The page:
It isn't that hard. Yes it is.
Two events in a short period of time brought the security industry into sharp focus for me. First, there was the great middle finger to the city of Boston, where Hub city officials mistook for bombs what were actually obscene digital signs designed for guerilla promotion of an adult offering on Cartoon Network. Second, there was the grandeur of Super Bowl XLI, where security was most notable for how invisible it was. Just think about the security challenges of allowing thousands of "fans" to storm the field during a performance by Prince that involved untold pyrotechnical events in the middle of a stadium that holds more than 70,000 people.
I really feel for the men and women of Boston's homeland security operation: the cops, city officials and federal field staff. Nine other cities had similar devices installed in the same fashion. None of them closed any bridges or interstate highways, as Boston did, spending $1 million in the process. Heck, the Lite-Brite-looking images of a character from Action Teen Hunger Squad had been up for almost two weeks before one was noticed in Sullivan Square, on Route 93, by a Massachusetts Bay Transportation Authority worker on Jan. 31. A couple hours later, Boston police had blown it apart with a water cannon and knew it was harmless, yet they proceeded to shut down Storrow Drive (the city's backbone) and a few other bridges over the next few hours because of similar devices that were destroyed by both robots and humans.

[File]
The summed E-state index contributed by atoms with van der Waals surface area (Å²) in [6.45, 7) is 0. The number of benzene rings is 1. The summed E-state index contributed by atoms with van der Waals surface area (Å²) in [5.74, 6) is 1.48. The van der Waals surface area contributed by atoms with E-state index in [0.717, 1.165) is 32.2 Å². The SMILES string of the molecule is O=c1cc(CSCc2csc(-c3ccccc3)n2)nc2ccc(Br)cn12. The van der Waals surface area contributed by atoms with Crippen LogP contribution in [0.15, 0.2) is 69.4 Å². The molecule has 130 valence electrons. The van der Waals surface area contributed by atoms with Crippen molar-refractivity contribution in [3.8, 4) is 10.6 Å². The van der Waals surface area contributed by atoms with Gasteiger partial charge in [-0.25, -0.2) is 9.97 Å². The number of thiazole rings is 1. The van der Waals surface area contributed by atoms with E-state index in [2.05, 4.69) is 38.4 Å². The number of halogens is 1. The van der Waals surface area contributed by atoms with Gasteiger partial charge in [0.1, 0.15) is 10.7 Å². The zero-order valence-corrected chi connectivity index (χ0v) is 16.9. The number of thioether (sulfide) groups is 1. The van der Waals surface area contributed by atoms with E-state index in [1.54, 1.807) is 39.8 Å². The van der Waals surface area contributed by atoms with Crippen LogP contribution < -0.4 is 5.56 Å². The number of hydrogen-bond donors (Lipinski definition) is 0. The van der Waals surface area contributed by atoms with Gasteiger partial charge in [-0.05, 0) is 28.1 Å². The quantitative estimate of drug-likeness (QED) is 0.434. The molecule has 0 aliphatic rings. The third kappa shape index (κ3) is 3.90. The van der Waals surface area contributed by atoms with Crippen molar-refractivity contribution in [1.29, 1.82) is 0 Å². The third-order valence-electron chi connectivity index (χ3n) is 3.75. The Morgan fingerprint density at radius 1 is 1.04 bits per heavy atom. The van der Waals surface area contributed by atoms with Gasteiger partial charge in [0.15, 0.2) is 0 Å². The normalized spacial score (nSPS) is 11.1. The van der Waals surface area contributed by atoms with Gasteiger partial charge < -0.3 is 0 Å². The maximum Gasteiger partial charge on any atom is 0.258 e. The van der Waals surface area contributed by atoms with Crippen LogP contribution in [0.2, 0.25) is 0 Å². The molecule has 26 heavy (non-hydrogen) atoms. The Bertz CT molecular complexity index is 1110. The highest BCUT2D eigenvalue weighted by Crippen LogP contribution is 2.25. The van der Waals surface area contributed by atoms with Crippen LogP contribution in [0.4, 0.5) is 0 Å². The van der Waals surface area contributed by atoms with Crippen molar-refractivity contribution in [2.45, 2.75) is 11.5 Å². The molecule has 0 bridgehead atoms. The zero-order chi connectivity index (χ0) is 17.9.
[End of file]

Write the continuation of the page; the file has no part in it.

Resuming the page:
There are two lessons here: 1. If a blinking sign powered by D batteries can go unnoticed by anyone related to the city's homeland security network for two weeks, I think we can assume that a bomb could go off in Boston at any time, in any place--and that shouldn't be a surprise to anyone. A bomb could go off in any city in the United States, any city in the world, at any time. That's something no security system can fix. 2. If Boston officials had one of the portable Siegma Systems made by HiEnergy (those neutron accelerator/gamma detectors I wrote about in October that can analyze chemical makeup in minutes), they at least wouldn't have had to destroy a bunch of signs that will probably sell on eBay for $1,000 each.
Then there is the Super Bowl, which I used to be able to watch without having to think about anything but football. Now I think about how it is the World Trade Center of sporting events, a prime target if ever there was one. The NFL spent $6 million on private security. I've got to think that's more than manpower, and my thoughts spiral about the technology that was likely deployed, but, since nothing ended up happening, you could say it's been spent on nothing at all.
In the end, is that any different from what happened in Boston? They spent $1 million in Massachusetts to make sure nothing happened. The NFL spent $6 million.
All of you are in the business of selling the idea that nothing will happen. Can you deliver on that selling point all of the time? Of course not. And that shouldn't be a surprise to anyone.